King Lear

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Dramatic Irony: Act 3, Scene 4

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Which of the following serves as an example of dramatic irony in Act 3, Scene 4?

Select ALL that apply.

A

When Gloucester says that Lear’s “daughters seek his death,” and the audience knows that Lear’s daughters also seek Gloucester’s death.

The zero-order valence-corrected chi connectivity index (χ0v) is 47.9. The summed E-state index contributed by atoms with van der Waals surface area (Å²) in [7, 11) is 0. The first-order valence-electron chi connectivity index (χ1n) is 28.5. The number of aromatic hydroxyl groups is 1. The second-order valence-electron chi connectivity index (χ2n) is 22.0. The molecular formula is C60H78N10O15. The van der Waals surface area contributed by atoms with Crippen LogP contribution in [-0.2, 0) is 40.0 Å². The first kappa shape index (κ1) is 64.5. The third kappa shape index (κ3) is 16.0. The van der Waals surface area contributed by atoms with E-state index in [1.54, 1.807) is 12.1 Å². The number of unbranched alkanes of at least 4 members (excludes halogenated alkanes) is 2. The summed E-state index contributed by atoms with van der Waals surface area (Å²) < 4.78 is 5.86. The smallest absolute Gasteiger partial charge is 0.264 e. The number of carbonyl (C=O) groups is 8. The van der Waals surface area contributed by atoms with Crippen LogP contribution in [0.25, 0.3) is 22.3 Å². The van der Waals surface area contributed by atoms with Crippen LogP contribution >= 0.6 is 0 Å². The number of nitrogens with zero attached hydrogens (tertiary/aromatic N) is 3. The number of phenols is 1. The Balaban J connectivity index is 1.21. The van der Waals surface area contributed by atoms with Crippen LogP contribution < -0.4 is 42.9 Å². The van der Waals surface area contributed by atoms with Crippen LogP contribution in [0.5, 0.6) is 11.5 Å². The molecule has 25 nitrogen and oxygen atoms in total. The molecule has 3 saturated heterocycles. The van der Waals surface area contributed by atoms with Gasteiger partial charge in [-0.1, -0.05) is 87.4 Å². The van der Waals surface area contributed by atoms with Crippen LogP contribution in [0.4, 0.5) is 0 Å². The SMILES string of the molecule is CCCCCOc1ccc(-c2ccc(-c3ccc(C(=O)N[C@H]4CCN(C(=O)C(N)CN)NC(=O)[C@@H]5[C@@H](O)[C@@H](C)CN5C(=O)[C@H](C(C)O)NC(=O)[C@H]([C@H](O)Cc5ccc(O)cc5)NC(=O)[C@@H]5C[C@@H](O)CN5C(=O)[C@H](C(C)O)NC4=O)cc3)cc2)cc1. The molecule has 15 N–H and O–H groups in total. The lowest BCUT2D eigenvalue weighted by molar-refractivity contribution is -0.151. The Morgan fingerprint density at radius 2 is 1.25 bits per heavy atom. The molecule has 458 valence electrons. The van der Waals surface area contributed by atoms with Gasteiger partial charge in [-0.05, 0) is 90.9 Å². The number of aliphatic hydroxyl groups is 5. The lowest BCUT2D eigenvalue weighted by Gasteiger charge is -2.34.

B

When Gloucester says that he has come to bring the king to “fire and food,” and the audience knows that Gloucester no longer has a home to bring him to.

C

When Gloucester mourns the absence of Kent, and the audience knows that Kent is right there.

D

When Gloucester mourns his outlawed son Edgar, and the audience knows that Edgar has not really been outlawed.

E

When Gloucester mourns his outlawed son Edgar, and the audience knows that this is Poor Tom’s true identity.